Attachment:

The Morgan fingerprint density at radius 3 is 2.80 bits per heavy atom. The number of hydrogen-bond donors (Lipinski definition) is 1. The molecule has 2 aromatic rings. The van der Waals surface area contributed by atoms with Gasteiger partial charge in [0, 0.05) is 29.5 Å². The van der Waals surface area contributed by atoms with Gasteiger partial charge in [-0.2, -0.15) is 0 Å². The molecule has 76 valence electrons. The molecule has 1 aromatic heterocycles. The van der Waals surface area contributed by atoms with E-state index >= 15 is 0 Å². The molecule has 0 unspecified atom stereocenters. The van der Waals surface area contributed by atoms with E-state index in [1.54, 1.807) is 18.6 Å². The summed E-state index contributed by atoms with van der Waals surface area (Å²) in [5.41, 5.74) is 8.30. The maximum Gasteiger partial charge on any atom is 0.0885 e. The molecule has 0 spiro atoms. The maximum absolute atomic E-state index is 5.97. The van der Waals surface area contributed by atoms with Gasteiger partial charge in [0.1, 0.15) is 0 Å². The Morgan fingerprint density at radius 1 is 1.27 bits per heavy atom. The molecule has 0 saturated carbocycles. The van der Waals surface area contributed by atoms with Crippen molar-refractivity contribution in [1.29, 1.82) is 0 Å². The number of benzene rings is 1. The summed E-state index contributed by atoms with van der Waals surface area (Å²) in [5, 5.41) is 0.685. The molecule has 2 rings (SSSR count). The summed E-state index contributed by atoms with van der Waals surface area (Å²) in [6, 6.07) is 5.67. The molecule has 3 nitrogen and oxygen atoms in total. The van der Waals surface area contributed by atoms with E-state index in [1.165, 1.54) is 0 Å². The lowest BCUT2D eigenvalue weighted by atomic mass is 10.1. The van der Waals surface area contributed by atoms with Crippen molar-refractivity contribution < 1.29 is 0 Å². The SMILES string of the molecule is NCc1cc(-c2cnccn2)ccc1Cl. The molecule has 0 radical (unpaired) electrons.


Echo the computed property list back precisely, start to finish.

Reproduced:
The Morgan fingerprint density at radius 3 is 2.80 bits per heavy atom. The number of hydrogen-bond donors (Lipinski definition) is 1. The molecule has 2 aromatic rings. The van der Waals surface area contributed by atoms with Gasteiger partial charge in [0, 0.05) is 29.5 Å². The van der Waals surface area contributed by atoms with Gasteiger partial charge in [-0.2, -0.15) is 0 Å². The molecule has 76 valence electrons. The molecule has 1 aromatic heterocycles. The van der Waals surface area contributed by atoms with E-state index >= 15 is 0 Å². The molecule has 0 unspecified atom stereocenters. The van der Waals surface area contributed by atoms with E-state index in [1.54, 1.807) is 18.6 Å². The summed E-state index contributed by atoms with van der Waals surface area (Å²) in [5.41, 5.74) is 8.30. The maximum Gasteiger partial charge on any atom is 0.0885 e. The molecule has 0 spiro atoms. The maximum absolute atomic E-state index is 5.97. The van der Waals surface area contributed by atoms with Gasteiger partial charge in [0.1, 0.15) is 0 Å². The Morgan fingerprint density at radius 1 is 1.27 bits per heavy atom. The molecule has 0 saturated carbocycles. The van der Waals surface area contributed by atoms with Crippen molar-refractivity contribution in [1.29, 1.82) is 0 Å². The number of benzene rings is 1. The summed E-state index contributed by atoms with van der Waals surface area (Å²) in [5, 5.41) is 0.685. The molecule has 2 rings (SSSR count). The summed E-state index contributed by atoms with van der Waals surface area (Å²) in [6, 6.07) is 5.67. The molecule has 3 nitrogen and oxygen atoms in total. The van der Waals surface area contributed by atoms with E-state index in [1.165, 1.54) is 0 Å². The lowest BCUT2D eigenvalue weighted by atomic mass is 10.1. The van der Waals surface area contributed by atoms with Crippen molar-refractivity contribution < 1.29 is 0 Å². The SMILES string of the molecule is NCc1cc(-c2cnccn2)ccc1Cl. The molecule has 0 radical (unpaired) electrons.